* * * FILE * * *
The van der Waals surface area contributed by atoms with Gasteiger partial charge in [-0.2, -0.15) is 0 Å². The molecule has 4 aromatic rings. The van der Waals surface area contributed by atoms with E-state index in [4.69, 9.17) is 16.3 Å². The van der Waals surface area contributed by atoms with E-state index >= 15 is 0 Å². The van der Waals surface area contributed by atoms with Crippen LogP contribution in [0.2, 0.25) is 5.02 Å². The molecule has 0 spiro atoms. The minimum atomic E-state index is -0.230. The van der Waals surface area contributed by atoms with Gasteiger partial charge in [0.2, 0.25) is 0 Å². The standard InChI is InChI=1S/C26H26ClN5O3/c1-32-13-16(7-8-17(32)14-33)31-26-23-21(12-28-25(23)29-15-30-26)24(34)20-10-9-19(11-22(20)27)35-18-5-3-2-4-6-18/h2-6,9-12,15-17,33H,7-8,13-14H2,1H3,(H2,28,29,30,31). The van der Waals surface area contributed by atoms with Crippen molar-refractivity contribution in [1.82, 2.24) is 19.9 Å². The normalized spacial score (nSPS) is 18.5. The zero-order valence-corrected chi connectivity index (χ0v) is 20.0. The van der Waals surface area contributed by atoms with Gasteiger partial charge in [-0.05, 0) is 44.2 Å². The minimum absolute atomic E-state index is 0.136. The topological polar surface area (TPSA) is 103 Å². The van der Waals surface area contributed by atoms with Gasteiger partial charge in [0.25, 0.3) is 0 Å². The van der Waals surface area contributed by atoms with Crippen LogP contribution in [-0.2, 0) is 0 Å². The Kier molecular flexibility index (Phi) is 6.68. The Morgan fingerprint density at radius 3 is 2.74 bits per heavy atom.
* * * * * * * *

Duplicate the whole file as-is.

The van der Waals surface area contributed by atoms with Gasteiger partial charge in [-0.2, -0.15) is 0 Å². The molecule has 4 aromatic rings. The van der Waals surface area contributed by atoms with E-state index in [4.69, 9.17) is 16.3 Å². The van der Waals surface area contributed by atoms with E-state index >= 15 is 0 Å². The van der Waals surface area contributed by atoms with Crippen LogP contribution in [0.2, 0.25) is 5.02 Å². The molecule has 0 spiro atoms. The minimum atomic E-state index is -0.230. The van der Waals surface area contributed by atoms with Gasteiger partial charge in [0.2, 0.25) is 0 Å². The standard InChI is InChI=1S/C26H26ClN5O3/c1-32-13-16(7-8-17(32)14-33)31-26-23-21(12-28-25(23)29-15-30-26)24(34)20-10-9-19(11-22(20)27)35-18-5-3-2-4-6-18/h2-6,9-12,15-17,33H,7-8,13-14H2,1H3,(H2,28,29,30,31). The van der Waals surface area contributed by atoms with Crippen molar-refractivity contribution in [1.82, 2.24) is 19.9 Å². The normalized spacial score (nSPS) is 18.5. The zero-order valence-corrected chi connectivity index (χ0v) is 20.0. The van der Waals surface area contributed by atoms with Gasteiger partial charge in [-0.05, 0) is 44.2 Å². The minimum absolute atomic E-state index is 0.136. The topological polar surface area (TPSA) is 103 Å². The van der Waals surface area contributed by atoms with Gasteiger partial charge in [0.25, 0.3) is 0 Å². The van der Waals surface area contributed by atoms with Crippen LogP contribution in [-0.2, 0) is 0 Å². The Kier molecular flexibility index (Phi) is 6.68. The Morgan fingerprint density at radius 3 is 2.74 bits per heavy atom.